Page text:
Cost-plus pricing describes the practice of setting the price based on the marginal cost of producing a good or service and adding a mark-up.
The mark-up is often based on what is considered usual in the industry, and it assures that the resulting price is comparable to competitor offers. Also, it allows – to some extent – to account for differences in the quality of inputs as these are often reflected in different costs. For example, a larger product variant uses more material, therefore costs more and is sold at a higher price. A prominent example is the food pricing by restaurants that widely apply a 300% markup on their wholesale costs, which implies a 75% margin before rent, labor, and other fixed costs.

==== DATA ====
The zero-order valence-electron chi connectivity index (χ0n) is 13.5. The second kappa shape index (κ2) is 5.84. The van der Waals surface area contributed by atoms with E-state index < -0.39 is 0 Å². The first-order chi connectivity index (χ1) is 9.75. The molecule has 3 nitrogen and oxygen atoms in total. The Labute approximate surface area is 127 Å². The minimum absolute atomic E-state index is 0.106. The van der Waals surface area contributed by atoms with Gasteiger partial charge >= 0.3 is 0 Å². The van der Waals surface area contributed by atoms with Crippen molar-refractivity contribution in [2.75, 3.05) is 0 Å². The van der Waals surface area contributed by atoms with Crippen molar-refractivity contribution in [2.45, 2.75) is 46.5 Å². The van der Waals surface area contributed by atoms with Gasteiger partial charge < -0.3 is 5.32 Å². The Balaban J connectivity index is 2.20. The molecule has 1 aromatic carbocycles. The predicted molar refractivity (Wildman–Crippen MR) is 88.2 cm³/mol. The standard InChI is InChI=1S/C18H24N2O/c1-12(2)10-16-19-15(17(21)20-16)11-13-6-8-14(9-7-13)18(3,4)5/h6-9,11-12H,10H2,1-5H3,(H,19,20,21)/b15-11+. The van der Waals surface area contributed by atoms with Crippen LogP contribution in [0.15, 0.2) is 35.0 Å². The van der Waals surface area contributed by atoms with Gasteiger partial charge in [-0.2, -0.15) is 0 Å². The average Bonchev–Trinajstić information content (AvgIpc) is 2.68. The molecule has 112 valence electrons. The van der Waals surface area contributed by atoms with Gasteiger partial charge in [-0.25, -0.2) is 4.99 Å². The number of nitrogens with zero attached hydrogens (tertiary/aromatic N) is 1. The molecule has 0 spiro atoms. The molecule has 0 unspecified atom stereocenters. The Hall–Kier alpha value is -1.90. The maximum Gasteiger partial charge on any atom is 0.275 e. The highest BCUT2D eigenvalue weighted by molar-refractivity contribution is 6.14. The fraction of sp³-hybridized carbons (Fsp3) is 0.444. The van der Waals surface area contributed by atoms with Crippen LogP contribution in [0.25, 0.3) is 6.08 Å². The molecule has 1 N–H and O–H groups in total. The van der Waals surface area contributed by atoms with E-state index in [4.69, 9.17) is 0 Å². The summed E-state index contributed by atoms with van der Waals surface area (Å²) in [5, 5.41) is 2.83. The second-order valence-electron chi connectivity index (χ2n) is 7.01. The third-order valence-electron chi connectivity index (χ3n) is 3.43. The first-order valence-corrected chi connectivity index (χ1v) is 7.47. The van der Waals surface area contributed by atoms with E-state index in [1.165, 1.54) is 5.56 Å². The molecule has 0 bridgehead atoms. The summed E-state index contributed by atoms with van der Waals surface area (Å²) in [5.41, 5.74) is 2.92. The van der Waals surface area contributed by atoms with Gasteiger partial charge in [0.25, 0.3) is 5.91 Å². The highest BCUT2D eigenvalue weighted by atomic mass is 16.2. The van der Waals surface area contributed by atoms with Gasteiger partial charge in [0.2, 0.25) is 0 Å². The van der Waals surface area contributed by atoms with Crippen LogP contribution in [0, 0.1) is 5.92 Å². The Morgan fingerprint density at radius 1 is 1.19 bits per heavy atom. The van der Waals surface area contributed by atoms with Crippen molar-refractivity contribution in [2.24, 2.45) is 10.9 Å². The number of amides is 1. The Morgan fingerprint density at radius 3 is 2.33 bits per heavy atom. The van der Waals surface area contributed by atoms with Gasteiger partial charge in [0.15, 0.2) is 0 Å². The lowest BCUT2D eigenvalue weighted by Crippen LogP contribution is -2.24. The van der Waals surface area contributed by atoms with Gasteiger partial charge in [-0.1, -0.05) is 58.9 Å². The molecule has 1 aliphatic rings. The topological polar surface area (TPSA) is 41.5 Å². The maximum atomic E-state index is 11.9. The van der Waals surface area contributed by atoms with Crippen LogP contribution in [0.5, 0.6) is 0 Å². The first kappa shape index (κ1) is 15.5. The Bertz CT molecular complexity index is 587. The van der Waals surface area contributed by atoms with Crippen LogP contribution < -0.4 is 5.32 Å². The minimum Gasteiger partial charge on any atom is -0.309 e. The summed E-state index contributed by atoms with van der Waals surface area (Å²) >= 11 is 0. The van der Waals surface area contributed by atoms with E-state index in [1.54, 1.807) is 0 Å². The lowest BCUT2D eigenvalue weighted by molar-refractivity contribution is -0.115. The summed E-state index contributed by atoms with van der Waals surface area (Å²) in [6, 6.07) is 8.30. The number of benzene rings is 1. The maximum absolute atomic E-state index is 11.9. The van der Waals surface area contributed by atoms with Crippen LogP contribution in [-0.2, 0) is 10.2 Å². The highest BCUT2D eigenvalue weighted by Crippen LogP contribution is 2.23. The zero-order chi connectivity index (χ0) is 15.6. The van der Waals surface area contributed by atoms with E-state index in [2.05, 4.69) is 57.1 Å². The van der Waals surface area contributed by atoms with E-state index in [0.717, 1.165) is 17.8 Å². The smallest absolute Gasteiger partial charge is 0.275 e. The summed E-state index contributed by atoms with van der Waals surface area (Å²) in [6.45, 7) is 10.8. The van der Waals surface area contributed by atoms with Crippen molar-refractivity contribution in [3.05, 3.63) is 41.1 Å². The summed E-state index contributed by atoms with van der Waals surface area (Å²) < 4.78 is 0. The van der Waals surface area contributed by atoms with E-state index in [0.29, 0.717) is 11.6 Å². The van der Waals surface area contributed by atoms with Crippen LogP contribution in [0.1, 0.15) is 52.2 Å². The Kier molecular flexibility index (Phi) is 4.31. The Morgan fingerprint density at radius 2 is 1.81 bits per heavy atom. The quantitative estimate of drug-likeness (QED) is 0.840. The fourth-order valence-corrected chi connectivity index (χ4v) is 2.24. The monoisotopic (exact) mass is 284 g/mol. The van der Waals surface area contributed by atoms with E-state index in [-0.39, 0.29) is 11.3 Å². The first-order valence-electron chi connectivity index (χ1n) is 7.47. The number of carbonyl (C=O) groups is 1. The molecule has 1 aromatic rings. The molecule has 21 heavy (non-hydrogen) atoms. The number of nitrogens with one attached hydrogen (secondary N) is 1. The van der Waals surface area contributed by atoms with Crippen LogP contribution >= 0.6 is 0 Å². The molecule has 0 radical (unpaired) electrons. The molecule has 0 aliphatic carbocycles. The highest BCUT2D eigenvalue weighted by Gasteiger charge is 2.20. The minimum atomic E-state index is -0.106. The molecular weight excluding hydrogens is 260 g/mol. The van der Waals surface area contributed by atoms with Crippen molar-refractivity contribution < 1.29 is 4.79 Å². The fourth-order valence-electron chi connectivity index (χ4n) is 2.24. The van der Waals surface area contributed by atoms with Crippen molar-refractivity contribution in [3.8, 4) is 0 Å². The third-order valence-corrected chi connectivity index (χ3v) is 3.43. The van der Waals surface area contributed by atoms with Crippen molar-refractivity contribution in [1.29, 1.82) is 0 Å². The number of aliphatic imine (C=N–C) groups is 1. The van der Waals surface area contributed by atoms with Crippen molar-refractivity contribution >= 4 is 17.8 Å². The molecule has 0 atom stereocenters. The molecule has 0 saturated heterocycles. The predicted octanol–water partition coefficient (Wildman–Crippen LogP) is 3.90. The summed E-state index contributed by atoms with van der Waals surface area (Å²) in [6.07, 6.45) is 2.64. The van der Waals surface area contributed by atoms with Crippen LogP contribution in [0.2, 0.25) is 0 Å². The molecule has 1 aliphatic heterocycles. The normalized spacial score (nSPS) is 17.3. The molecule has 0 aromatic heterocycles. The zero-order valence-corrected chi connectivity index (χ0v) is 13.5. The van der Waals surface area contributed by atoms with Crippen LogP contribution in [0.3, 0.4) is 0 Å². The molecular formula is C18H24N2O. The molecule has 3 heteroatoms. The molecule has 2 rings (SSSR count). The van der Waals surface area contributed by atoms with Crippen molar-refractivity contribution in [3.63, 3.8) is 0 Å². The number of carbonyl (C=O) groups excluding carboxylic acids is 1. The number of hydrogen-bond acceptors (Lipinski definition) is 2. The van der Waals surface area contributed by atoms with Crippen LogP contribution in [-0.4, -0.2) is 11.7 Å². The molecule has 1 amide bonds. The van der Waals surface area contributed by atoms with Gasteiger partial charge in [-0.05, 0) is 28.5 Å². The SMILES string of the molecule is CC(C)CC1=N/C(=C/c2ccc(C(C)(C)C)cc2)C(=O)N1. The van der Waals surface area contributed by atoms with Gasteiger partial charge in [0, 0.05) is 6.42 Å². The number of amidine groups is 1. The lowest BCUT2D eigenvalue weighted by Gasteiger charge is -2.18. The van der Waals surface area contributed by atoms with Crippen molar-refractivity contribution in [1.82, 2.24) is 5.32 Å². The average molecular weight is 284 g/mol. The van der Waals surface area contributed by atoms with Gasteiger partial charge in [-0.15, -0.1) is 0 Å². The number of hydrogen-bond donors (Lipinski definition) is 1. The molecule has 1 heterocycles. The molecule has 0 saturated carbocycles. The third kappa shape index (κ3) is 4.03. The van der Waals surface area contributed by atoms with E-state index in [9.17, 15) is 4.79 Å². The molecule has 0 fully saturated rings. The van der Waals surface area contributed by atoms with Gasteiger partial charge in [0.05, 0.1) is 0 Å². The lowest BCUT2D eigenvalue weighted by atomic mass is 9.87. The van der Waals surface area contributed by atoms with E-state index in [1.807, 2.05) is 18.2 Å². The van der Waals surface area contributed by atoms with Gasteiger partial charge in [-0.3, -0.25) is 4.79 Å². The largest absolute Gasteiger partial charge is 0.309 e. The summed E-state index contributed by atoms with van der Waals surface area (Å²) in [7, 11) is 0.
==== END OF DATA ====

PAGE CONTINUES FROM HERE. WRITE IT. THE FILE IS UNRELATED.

What to watch out for
Cost-plus pricing is often unjustly mocked for only looking at cost and not at competition or value to the customer. However, it is arguably in line with the traditional view on pricing that focuses on fairness and often works well in established and stable markets.
It does not work well in dynamic markets with many price changes or promotions by competitors, or for products with high capital and low marginal costs such as software or in telco or hospitality.
Dholakia, U. M. (2018). "When Cost-Plus Pricing Is a Good Idea," Harvard Business Review. Retrieved March 16, 2022, from https://hbr.org/2018/07/when-cost-plus-pricing-is-a-good-idea.
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